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Texas A&M University-Corpus Christi has been doing UAS research for about two years, looking at ways to use UAS for mapping sea grass, detecting oil spills and hotspots in wild fires, monitoring hurricanes, and herd counting for ranchers.

FAA selects six sites for UAS research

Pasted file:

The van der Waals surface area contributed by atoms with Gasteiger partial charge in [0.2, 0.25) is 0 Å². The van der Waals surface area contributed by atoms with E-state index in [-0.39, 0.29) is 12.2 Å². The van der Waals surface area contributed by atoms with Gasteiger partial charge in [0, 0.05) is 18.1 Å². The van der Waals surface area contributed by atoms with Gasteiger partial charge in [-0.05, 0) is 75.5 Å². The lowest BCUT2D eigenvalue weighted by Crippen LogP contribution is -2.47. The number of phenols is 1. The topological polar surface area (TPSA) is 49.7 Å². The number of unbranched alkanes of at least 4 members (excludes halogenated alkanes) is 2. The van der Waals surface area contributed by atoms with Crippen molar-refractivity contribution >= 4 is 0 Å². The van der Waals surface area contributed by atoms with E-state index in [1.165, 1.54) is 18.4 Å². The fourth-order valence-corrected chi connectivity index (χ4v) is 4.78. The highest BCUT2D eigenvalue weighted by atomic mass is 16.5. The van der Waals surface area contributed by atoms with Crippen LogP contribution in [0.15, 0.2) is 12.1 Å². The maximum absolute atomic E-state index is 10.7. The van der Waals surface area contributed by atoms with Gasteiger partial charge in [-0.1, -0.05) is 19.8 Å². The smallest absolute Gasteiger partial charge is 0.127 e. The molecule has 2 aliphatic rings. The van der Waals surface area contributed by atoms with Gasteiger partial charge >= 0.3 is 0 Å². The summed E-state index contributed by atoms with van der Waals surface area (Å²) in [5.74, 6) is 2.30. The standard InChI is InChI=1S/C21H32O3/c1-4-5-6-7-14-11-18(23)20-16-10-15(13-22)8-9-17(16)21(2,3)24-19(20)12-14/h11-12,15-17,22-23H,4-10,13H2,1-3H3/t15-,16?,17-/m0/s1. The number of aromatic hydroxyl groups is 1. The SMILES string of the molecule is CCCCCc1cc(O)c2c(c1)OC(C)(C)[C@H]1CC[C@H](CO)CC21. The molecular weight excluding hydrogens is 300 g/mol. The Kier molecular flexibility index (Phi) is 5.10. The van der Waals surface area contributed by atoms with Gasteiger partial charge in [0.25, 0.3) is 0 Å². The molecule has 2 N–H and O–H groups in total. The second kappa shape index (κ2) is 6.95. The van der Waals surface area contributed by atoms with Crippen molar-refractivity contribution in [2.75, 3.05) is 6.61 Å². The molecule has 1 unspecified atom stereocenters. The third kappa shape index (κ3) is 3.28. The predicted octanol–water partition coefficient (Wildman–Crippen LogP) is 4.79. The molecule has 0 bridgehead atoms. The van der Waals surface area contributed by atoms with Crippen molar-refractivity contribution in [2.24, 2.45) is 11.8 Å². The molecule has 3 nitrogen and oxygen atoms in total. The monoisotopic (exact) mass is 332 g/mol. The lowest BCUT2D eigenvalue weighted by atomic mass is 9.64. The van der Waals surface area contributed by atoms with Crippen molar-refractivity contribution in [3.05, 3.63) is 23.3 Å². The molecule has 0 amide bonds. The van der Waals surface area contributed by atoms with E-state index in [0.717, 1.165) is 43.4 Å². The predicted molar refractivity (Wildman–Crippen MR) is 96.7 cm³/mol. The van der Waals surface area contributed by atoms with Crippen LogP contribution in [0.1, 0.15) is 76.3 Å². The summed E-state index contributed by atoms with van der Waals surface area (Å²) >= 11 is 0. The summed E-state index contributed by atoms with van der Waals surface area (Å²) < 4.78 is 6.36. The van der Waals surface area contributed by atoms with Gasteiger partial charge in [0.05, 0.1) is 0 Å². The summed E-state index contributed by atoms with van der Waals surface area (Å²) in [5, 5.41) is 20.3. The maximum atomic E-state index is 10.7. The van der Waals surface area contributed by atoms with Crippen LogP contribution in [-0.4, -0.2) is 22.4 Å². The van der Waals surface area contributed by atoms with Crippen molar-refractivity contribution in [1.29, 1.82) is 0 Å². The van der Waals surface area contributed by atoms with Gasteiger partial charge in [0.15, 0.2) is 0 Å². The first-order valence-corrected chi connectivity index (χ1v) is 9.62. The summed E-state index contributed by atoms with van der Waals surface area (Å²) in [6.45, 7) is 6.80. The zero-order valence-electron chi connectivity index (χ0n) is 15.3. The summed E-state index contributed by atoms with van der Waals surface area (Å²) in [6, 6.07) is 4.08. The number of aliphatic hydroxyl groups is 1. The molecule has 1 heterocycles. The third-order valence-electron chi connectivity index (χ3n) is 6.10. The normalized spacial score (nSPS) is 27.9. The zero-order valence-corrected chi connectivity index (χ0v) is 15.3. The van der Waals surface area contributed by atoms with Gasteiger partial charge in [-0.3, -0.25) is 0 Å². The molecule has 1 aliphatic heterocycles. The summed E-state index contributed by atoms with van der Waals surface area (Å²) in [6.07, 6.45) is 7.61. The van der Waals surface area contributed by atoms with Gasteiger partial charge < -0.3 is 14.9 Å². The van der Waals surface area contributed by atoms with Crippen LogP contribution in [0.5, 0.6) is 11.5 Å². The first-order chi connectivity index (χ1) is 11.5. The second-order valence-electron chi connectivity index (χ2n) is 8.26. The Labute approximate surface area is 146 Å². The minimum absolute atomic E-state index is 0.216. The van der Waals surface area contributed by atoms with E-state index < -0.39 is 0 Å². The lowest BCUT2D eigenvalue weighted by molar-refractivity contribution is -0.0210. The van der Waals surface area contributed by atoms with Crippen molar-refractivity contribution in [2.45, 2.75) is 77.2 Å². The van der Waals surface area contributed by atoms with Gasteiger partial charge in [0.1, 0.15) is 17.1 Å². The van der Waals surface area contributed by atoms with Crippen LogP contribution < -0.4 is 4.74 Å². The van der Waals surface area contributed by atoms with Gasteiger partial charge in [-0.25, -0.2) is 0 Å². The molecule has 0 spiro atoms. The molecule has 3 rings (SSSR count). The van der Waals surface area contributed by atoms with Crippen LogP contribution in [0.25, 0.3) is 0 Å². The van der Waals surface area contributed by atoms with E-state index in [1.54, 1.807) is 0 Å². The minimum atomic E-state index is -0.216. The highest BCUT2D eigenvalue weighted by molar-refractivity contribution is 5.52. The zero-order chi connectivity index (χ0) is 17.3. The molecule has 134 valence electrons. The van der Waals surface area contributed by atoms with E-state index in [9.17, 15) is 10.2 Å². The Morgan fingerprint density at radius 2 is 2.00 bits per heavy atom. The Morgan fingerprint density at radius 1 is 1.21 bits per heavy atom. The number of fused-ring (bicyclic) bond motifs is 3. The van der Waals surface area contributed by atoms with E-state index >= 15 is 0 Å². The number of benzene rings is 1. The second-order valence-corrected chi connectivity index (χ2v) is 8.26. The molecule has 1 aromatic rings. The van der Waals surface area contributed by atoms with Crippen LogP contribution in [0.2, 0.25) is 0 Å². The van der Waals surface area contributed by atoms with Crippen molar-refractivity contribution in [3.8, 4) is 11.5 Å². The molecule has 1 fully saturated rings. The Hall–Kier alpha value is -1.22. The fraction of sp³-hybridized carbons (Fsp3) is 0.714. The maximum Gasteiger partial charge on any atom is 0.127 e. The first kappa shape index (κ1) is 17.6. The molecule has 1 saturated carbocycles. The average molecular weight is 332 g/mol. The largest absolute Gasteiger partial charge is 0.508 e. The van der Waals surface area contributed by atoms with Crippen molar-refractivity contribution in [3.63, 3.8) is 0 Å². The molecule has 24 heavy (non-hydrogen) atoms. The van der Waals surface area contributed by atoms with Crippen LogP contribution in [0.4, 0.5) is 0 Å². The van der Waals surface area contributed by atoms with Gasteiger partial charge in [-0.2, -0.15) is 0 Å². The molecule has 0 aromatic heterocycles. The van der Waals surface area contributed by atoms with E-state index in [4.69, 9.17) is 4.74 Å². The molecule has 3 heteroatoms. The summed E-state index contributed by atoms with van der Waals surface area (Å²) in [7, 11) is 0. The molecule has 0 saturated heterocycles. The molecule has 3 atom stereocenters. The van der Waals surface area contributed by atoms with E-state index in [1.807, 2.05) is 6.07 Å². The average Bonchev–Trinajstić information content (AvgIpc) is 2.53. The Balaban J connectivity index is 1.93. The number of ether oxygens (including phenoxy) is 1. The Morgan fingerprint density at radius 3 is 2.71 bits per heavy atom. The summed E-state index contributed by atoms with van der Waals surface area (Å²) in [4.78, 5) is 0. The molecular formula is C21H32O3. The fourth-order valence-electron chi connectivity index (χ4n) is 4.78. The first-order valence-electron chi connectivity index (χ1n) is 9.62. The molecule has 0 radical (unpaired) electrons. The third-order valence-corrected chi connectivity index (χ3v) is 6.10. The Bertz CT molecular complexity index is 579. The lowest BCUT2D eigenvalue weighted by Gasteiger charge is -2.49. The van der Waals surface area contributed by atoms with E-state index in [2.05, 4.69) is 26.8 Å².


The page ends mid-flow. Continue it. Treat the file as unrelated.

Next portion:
After a 10-month selection process involving 25 proposals from 24 states, the U.S. FAA has chosen six unmanned aircraft systems (UAS) research and test site operators across the country. In selecting the six test site operators, the FAA considered geography, climate, location of ground infrastructure, research needs, airspace use, safety, aviation experience, and risk. In totality, these six test applications achieve cross-country geographic and climatic diversity and help the FAA meet its UAS research needs. The six test site operators include: the University of Alaska, State of Nevada, New York’s Griffiss International Airport, North Dakota Department of Commerce, Texas A&M University-Corpus Christi, and Virginia Polytechnic Institute and State University (Virginia Tech). The University of Alaska’s research plan includes the development of a set of standards for unmanned aircraft categories, state monitoring, and navigation. Nevada’s project objectives concentrate on UAS standards and operations as well as operator standards and certification requirements. Griffiss International plans to work on developing test and evaluation as well as verification and validation processes under FAA safety oversight. North Dakota plans to develop UAS airworthiness essential data and validate high reliability link technology. Texas A&M plans to develop system safety requirements for UAS vehicles and operations with a goal of protocols and procedures for airworthiness testing. Virginia Tech plans to conduct UAS failure mode testing and identify and evaluate operational and technical risks areas.

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